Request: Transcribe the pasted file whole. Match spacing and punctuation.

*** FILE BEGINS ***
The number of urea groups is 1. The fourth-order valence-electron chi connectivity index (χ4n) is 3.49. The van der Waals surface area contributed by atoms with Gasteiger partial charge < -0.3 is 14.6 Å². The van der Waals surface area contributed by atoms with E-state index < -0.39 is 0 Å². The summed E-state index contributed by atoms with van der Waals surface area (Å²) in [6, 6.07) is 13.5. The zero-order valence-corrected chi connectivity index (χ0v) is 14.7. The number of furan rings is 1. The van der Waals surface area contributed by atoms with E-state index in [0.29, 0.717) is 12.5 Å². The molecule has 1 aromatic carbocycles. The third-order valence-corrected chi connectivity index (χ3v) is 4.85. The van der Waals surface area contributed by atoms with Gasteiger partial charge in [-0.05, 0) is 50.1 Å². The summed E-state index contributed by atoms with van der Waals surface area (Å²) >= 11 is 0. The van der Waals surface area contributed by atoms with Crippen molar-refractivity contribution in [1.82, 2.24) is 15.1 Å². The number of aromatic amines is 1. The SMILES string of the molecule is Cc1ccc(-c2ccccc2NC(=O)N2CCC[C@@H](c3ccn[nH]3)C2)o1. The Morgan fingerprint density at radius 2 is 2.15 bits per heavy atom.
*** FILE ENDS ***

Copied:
The number of urea groups is 1. The fourth-order valence-electron chi connectivity index (χ4n) is 3.49. The van der Waals surface area contributed by atoms with Gasteiger partial charge < -0.3 is 14.6 Å². The van der Waals surface area contributed by atoms with E-state index < -0.39 is 0 Å². The summed E-state index contributed by atoms with van der Waals surface area (Å²) in [6, 6.07) is 13.5. The zero-order valence-corrected chi connectivity index (χ0v) is 14.7. The number of furan rings is 1. The van der Waals surface area contributed by atoms with E-state index in [0.29, 0.717) is 12.5 Å². The molecule has 1 aromatic carbocycles. The third-order valence-corrected chi connectivity index (χ3v) is 4.85. The van der Waals surface area contributed by atoms with Gasteiger partial charge in [-0.05, 0) is 50.1 Å². The summed E-state index contributed by atoms with van der Waals surface area (Å²) >= 11 is 0. The van der Waals surface area contributed by atoms with Crippen molar-refractivity contribution in [1.82, 2.24) is 15.1 Å². The number of aromatic amines is 1. The SMILES string of the molecule is Cc1ccc(-c2ccccc2NC(=O)N2CCC[C@@H](c3ccn[nH]3)C2)o1. The Morgan fingerprint density at radius 2 is 2.15 bits per heavy atom.